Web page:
Calming a Scaredy Cat
Behavior problems stemming from fearful felines often play a significant role in breaking down the bond between cat and human. An anxious cat can lead to property destruction, health issues and behavior problems that could ultimately result in relinquishment of the cat to a shelter, or even euthanasia.
It doesn’t have to be this way, as hundreds of options exist to help keep cats calm and assist cat owners in regaining peace and tranquility in their home.
According to data from a recent American Pet Products Association’s National Pet Owners Survey, 24 percent of cats suffer from anxiety or fear, and over half of these animals are never treated for the issue. The average person who treats their cat for anxiety spends an average of $1,149, with nearly 60 percent of that spent on damaged property, and 40 percent spent on visits to the veterinarian.
There are many ways to treat anxiety in cats. Common methods include behavior modification, environmental management and prescription medication, as well as homeopathic and calming aids.
Calming aids are widely available for cats, but not everyone knows about them. Some of the more popular aids include sprays, diffusers, collars and even treats.
One of the most popular is pheromone therapy. Pheromones are chemical signals used to communicate between members of the same species. To detect the pheromones, animals use the flehmen response, which can be observed when the animal curls back its upper lip, exposing its front teeth. This helps transfer the pheromones into the vomeronasal organ, which is located above the roof of the mouth.
Feliway, manufactured by Ceva, contains a synthetic copy of the facial pheromone and helps cats cope with changes in their environment or other stressful situations.
Also available is Nature’s Miracle No Stress Calming Spray for cats, which contains soothing pheromones and herbal extracts for a natural solution to stress. The proprietary blend of lavender, chamomile and sage helps reduce stress and decrease anxiety, resulting in a cat less likely to bite, scratch, hiss or act unfriendly. The concentrated formula is safe to use around children and pets.
For cats who don’t react well to sprays, Sentry’s new lavender Calming Collar helps cats stay calm by releasing stress-relieving pheromones in a sustained release form. Each breakaway collar lasts up to 30 days.
For the food-motivated feline, chews and treats like Nutri-Vet’s tuna-flavored Pet Ease Soft Chews utilize natural calmants such as chamomile, hops, tryptophan and ginger root to relax a cat.
The pet care industry has seen tremendous growth in the markets of natural and alternative medicine.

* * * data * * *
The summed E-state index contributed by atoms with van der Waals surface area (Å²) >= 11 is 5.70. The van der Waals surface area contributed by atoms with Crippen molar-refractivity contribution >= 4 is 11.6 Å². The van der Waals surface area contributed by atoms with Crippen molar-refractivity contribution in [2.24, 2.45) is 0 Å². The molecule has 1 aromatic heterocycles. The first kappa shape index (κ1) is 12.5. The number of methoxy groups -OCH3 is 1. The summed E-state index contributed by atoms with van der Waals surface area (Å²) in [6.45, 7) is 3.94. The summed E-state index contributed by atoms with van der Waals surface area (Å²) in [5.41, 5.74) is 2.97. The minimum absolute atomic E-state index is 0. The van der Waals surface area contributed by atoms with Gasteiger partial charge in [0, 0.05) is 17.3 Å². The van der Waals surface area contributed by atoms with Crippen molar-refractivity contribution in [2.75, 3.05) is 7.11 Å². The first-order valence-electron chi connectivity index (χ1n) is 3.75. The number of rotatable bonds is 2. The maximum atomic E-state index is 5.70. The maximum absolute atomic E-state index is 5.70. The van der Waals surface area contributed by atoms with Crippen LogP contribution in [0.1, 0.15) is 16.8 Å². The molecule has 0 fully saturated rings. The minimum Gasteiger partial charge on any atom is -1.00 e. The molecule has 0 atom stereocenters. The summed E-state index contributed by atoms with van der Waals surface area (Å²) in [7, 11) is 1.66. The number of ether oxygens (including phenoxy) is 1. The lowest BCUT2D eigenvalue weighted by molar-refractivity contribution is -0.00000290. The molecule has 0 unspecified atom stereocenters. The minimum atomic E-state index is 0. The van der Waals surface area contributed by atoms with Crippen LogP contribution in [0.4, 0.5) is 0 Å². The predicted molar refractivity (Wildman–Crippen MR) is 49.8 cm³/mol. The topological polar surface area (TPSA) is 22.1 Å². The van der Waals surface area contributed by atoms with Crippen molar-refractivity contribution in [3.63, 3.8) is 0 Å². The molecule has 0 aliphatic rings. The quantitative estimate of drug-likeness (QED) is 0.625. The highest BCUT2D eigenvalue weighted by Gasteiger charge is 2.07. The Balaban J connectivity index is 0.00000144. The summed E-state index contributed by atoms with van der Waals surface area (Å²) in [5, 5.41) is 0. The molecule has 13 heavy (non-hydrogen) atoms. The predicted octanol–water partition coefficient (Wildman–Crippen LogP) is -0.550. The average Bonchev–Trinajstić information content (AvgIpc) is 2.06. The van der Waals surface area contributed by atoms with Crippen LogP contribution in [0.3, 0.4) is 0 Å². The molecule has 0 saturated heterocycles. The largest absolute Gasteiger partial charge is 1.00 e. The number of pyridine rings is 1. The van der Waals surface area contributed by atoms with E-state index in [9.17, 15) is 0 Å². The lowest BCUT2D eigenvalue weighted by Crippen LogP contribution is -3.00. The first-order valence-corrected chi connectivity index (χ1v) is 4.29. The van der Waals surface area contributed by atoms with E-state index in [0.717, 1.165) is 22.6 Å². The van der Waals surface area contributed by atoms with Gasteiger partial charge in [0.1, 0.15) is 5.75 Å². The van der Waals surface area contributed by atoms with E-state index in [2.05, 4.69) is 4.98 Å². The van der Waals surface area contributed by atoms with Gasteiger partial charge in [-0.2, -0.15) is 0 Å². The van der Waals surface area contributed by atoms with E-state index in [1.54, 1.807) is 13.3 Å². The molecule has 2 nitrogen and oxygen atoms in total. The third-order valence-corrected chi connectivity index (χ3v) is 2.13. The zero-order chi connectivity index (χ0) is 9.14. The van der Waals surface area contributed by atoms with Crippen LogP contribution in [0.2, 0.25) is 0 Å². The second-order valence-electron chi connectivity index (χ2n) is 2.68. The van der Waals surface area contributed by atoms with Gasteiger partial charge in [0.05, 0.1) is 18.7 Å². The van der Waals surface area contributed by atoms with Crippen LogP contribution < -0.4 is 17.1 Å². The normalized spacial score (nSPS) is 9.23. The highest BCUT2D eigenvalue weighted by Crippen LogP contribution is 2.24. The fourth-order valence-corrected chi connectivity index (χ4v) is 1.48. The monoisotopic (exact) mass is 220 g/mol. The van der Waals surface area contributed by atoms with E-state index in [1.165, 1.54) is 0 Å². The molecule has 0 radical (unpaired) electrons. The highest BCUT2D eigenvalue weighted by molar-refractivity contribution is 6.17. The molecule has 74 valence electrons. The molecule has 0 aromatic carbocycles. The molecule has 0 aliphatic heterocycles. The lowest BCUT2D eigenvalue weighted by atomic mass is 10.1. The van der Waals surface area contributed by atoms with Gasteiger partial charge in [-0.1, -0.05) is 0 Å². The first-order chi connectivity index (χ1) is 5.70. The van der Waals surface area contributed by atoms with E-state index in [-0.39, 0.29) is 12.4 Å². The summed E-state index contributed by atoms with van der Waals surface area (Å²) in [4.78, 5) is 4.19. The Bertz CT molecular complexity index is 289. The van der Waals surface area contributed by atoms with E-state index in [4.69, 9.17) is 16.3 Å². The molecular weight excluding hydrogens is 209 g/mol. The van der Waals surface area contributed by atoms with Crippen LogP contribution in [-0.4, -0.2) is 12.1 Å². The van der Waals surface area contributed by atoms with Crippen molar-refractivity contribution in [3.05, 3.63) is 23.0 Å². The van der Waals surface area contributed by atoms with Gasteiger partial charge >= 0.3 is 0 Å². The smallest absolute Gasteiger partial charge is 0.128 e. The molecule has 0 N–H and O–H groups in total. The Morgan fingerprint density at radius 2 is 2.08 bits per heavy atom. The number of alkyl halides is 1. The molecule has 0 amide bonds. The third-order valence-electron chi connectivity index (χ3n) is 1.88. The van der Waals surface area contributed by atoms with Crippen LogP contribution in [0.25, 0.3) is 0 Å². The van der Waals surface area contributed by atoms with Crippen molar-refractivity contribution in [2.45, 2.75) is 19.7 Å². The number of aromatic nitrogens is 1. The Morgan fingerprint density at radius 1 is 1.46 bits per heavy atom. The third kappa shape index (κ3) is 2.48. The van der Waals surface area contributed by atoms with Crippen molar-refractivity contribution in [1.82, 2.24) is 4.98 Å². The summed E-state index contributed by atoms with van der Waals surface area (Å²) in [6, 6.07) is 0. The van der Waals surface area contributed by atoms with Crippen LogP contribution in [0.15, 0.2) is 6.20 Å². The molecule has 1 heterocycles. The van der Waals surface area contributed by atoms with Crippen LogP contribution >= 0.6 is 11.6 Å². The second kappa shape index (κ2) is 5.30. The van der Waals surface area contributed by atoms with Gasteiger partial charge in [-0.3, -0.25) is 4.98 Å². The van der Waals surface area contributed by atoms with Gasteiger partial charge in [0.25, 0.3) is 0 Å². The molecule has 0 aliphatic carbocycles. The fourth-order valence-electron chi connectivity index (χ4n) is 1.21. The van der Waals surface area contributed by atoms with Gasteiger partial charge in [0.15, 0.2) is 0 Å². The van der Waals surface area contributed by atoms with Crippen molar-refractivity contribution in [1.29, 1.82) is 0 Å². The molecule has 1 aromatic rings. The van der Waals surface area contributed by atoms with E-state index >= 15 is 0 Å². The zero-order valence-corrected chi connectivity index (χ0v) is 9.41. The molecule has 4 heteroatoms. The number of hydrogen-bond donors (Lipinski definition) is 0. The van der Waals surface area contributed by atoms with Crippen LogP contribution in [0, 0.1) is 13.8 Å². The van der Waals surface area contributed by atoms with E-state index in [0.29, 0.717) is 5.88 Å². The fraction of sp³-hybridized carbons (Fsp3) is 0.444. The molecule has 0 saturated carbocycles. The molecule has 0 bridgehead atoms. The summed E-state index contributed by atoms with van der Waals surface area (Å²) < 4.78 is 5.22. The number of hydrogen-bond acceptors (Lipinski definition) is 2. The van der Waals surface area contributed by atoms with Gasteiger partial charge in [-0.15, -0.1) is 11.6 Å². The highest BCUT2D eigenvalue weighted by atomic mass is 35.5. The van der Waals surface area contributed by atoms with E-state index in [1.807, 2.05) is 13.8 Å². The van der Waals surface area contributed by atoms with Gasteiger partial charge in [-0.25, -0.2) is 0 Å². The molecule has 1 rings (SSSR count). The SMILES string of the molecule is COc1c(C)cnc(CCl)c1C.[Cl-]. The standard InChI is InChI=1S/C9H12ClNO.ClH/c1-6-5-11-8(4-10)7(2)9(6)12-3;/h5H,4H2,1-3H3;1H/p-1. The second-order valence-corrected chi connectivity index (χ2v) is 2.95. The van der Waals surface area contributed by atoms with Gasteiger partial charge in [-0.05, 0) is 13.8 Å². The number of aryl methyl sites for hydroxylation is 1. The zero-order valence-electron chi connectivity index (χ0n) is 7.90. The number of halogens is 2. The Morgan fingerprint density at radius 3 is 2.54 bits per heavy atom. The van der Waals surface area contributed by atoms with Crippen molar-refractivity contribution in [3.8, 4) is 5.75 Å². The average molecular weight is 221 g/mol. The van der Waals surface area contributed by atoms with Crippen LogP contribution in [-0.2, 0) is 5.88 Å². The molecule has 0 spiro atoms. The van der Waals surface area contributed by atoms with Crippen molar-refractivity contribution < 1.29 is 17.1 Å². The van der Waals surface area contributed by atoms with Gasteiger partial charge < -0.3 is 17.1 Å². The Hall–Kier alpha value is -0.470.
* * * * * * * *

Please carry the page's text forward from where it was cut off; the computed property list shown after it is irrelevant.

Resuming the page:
Natural remedies, such as Bach Rescue Remedy, utilize a proprietary blend of herbs to help offset anxiety in pets. The original Bach Flower Remedies has been used on humans and animals for more than 80 years.
“HomeoPet is a long-established maker of veterinary homeopathic remedies that are targeted to reducing or eliminating a pet’s anxieties,” Tom Farrington said on HomePet’s website. “HomeoPet’s remedies are designed and prepared under veterinary supervision, providing assurance of their quality and the role they can play in veterinary medicine.”
The company’s Feline Anxiety Relief can be used to treat relief of general anxiety in cats and kittens. Such situations could include veterinarian visits, traveling, the introduction of new pets or spaying.
For cats who don’t respond to pheromone therapy or natural remedies, or are in homes where allergies are an issue, calming aids also come in the form of clothing.
“Using pressure to relieve anxiety has been a common practice for years,” Phil Blizzard, founder of Thundershirt, said. “Think of parents swaddling their newborn infant, and people with autism use pressure to relieve persistent anxiety. Thundershirt is proven effective for over 80 percent of dogs, and early feedback suggests Thundershirt for Cats will be just as effective.”
A cat’s surroundings can also impact their stress levels.
“Environmental enrichment is critical to keeping a lid on stress because it provides opportunities for a cat to engage in normal, natural activities,” Pam Johnson-Bennett, host of Psycho Kitty on Animal Planet UK, said. “Since cats are territorial and very in-tune with their environment, it would make sense that the more stimulating and comforting the surroundings, the more beneficial to emotional, physical and mental health.”
Every cat should have a place to climb, a place where they can escape, and a place where they feel safe.
Furniture designed for felines can range from simple to complex. The Catnap Lounger and Hooded Hideaway from PetLinks are perfect examples of products a retailer can carry to help owners create a private sleeping spot for their pet. The soft and cozy fabrics are machine-washable, stylish and unobtrusive.
Catty Stacks incorporates a simple design that not only allows a cat to climb, but allows them to hide. These simple cubes fashioned from high-density cardboard are easy to assemble, cost-effective and appealing to both cat and human.